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Aspen EDR studies

Aspen EDR studies

Aspen EDR studies

I am running EDR for the first time...I need to heat a heavy stream of crude from 150 to 240 C....Different heating mediums are being considered and one among them is hot oil...I know the hot oil inlet and outlet temperatures...I am estimating the hot oil flowrate required using a simple heat exchanger...I am attaching a picture below..

when I do EDR with that the previously estimated hot oil flowrate...the heavy stream is getting heated to around 256 instead of 240 and the hot oil outlet stream is lesser than the sepcified outlet temperature of 270 C...

What can i do in this case ? Should I reduce the hot oil flowrate estimated and use lesser quantity or reduce the number of tubes ??

I am attaching the screenshots below..

Thanks in advance !!

RE: Aspen EDR studies

Assuming that flow rate changes do not substantially change heat transfer coefficients disproportionately, which could happen if flow character changes from turbulent to laminar flow, etc.

Reducing the hot oil flowrate will lower the outlet temp of the heavy as less heat is carried into the HX to give up to the heavy. Less heat is also given up by the hot oil to the heavy, so hot oil outlet temp will tend to increase.

On the other hand, increasing number of tubes increases heat transfer from hot oil to heavy, which will tend to increase heavy outlet temp and reduce hot oil outlet temp

--Einstein gave the same test to students every year. When asked why he would do something like that, "Because the answers had changed."

RE: Aspen EDR studies

Thank you for your prompt response @1503-44

Actually I wanted to decrease the number of tubes...not increase them...so which would be a better option ? reducing the hot oil flowrate ?

And I have done the simulation using 1-shell, 2-tube pass...it is showing temperature cross because the outlet temperatures are different from requirement as mentioned in the previous post...whereas for 1-shell, 1-tube pass, there is no temperature cross...is 1-shell, 1-tube pass common in industry ?Can i go for 1-shell, 1-tube pass ?? This is just a preliminary design stage..

Thanks in advance !!

RE: Aspen EDR studies

Yes, of course reducing the number of tubes decreases heat transfer, heavy oil outlet temperature will be cooler, hot oil discharge temperature would tend to go higher. In fact you could try decreasing both the hot oil flow rate and the number of tubes. Decreasing the number of tubes first is probably a better way to arrive at the minimum cost solution. Decreasing length of tubes is also an option.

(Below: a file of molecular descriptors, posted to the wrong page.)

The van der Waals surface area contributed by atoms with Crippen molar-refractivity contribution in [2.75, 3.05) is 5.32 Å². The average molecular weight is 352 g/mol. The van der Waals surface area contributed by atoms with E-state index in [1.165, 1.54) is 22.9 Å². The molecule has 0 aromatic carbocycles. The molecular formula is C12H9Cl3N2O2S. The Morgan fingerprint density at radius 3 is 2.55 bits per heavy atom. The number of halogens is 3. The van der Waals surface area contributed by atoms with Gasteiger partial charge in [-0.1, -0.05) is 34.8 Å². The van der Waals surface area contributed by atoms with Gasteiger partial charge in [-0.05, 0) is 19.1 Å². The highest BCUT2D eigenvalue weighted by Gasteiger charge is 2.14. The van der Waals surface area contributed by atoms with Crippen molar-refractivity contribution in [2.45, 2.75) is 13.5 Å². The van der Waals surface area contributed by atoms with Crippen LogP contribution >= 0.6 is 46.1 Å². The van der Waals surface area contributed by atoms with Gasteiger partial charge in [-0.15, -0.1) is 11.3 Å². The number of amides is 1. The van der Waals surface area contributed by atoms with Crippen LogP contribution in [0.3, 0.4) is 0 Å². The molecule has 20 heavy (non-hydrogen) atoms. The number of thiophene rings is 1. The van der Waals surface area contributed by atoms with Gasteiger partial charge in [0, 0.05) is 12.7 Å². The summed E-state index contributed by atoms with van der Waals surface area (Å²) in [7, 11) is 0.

One tube is not common. Usually there are quite a few tubes to maximize heat transfer surface for a more efficient heat exchange. One or two tubes will not have much surface area and a lot of both fluids will not come in thermal contact, simply running through the equipment for nothing. One or 2 tubes also suggest that a shell and tube exchanger is the wrong type of exchanger to use.

--Einstein gave the same test to students every year. When asked why he would do something like that, "Because the answers had changed."

RE: Aspen EDR studies

Thank you !!

I will try decreasing both and check !!

RE: Aspen EDR studies

Varying flow rate is something I use to see what temperature ranges are possible after your basic equipment and piping has been sized for the design flow rates, as that depends on many other factors, pump sizing, pipe cost, distances, and pressure drop is not linear.

Please let me know how that goes.

--Einstein gave the same test to students every year. When asked why he would do something like that, "Because the answers had changed."

RE: Aspen EDR studies


Coming to pump and piping...actually hot oil is one heating medium we are considering...there are 3 more (steam, electric and feed/product heat integration)...so i think once the heating medium is finalized we have to look pump requirement !! This project is being done by other department , so i dont have many details regarding the whole scheme yet...


RE: Aspen EDR studies

I would advise against using a 1-pass arrangement as they tend to be problematic designs. A 1 tube pass doesn't allow you to use "U" tubes, and based on the temperatures you show above a 1-pass fixed-tubesheet exchanger would almost certainly require an expansion joint. A 1-pass floating head heat exchanger would require an internal expansion joint which is also a mess from a maintenance perspective.


RE: Aspen EDR studies

yes...For U-tube we need to have a minimum of 2 passes...the 1-shell, 1-tube pass I did is also a fixed tube exchanger...
that is why I had a doubt if 1-shell, 1-tube pass can be used or not

thank you @christine

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